Thursday, June 12, 2008

Autism pride

A recent ABC news story showcases the Autism Self Advocacy Network:

...[A] non-profit group aimed at advancing autism culture and advocating for "neurodiverse" individuals.

Their message, according to ABC:

Stop the search for a cure and begin celebrating autistic people for their differences.

In the words of founder Ari Ne'eman, a 20-year-old man with Asperger's Syndrome:

We believe that the autism spectrum and those on it, are important and necessary parts of the wide diversity present in human genetics.

The Autism Self Advocacy Network increasingly includes parents, like Kristina Chew, mother of a severely autistic boy named Charlie.  Quoting ABC:

  Chew now believes that autism treatments and so-called cures are a waste of time. She said she'd rather see Charlie, now 11, benefit from better support services and education.

In Chew's own words:

My son is who he is. He's not going to change; he's always going to be Charlie. And at the same time, I loved him just for what he was.

But isn't autism a severe disability?  To this, Ne'eman retorts:

Where does disability come from? It comes, in many respects, from a society that doesn't provide for an education system that meets our needs. From people who often discriminate or bully or even injure us, and from a society that is largely intolerant.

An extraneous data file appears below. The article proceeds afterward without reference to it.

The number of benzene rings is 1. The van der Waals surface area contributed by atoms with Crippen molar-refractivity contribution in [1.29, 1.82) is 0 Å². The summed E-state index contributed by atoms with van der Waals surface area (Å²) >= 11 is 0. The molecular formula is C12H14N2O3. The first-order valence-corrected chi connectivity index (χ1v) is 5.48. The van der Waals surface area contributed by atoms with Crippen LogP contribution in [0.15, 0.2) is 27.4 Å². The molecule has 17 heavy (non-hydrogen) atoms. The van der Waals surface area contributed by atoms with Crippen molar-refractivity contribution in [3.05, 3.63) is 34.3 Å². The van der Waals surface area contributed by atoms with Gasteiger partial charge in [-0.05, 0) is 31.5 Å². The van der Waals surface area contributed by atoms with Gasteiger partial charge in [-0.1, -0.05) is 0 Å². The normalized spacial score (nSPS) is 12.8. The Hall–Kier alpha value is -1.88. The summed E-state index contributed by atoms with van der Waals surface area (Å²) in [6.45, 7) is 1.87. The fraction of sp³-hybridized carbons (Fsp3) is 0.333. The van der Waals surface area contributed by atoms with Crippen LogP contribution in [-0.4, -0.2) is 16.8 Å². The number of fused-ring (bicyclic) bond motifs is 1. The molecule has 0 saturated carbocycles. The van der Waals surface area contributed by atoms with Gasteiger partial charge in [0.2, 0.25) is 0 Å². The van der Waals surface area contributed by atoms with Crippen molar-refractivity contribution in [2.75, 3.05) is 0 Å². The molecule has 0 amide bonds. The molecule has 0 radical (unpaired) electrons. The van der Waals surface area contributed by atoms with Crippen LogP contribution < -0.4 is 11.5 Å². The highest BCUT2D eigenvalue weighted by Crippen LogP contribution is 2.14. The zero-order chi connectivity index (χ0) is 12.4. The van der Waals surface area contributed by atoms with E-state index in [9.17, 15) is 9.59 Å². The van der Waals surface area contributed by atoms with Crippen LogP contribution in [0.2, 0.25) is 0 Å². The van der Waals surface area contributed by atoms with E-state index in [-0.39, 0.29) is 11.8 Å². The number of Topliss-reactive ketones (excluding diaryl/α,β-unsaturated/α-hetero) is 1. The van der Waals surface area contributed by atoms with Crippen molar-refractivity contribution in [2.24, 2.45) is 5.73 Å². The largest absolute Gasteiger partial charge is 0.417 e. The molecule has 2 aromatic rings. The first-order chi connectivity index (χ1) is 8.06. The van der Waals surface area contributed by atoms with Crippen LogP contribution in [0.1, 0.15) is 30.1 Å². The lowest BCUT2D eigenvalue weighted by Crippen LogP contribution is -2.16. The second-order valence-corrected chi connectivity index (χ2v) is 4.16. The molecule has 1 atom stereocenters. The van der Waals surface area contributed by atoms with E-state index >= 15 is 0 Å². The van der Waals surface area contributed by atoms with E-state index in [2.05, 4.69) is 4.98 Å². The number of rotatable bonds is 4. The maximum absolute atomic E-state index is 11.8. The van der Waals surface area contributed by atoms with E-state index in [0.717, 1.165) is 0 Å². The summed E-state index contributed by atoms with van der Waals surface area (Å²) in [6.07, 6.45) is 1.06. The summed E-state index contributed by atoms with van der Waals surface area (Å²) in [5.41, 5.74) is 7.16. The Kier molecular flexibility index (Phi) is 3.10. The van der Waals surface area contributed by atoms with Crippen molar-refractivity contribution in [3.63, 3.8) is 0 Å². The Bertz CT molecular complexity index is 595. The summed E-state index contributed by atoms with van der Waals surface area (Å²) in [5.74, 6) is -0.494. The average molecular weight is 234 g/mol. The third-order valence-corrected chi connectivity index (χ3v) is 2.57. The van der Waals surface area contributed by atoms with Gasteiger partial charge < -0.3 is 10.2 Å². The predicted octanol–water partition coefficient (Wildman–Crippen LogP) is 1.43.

OILF's assessment:

1. Autism is an extremely heterogeneous disorder.  Those most able to speak out and self-advocate represent only a tiny portion of the spectrum.

2. In particular, such people cannot represent the interests of those with more severe autism, or the concerns of their parents.

3. Many parents do spend too much time pursuing fruitless "miracle cures."

4. Some are too quick to give up on more promising treatments like education.

5. Except that, as Ne'eman notes, and I've argued here, here, here, here, and here, we have an education system that decreasingly meets the needs of those on the autistic spectrum.

6. Which, in turn, exemplifies how society discriminates, in particular, against those at the milder end of the spectrum, via bullying by peers, excessive labeling and medication by professionals, and marginalization of their analytical and calculation skills in math and science by so-called education experts.

The Autism Self Advocacy Group should steer clear of those for whom they cannot speak, and focus its efforts on points 5 and 6.

1 comment:

Catherine Johnson said...

Temple (Grandin's) take on this is similar to yours; she says the goal of treatment for severely autistic kids & adults should be to become high functioning adults.

She's not authoritarian about it; she's not remotely against somebody finding a cure, and probably supports somebody finding or developing a cure.

But she thinks something vital would be lost if autism genes were to disappear.

I agree.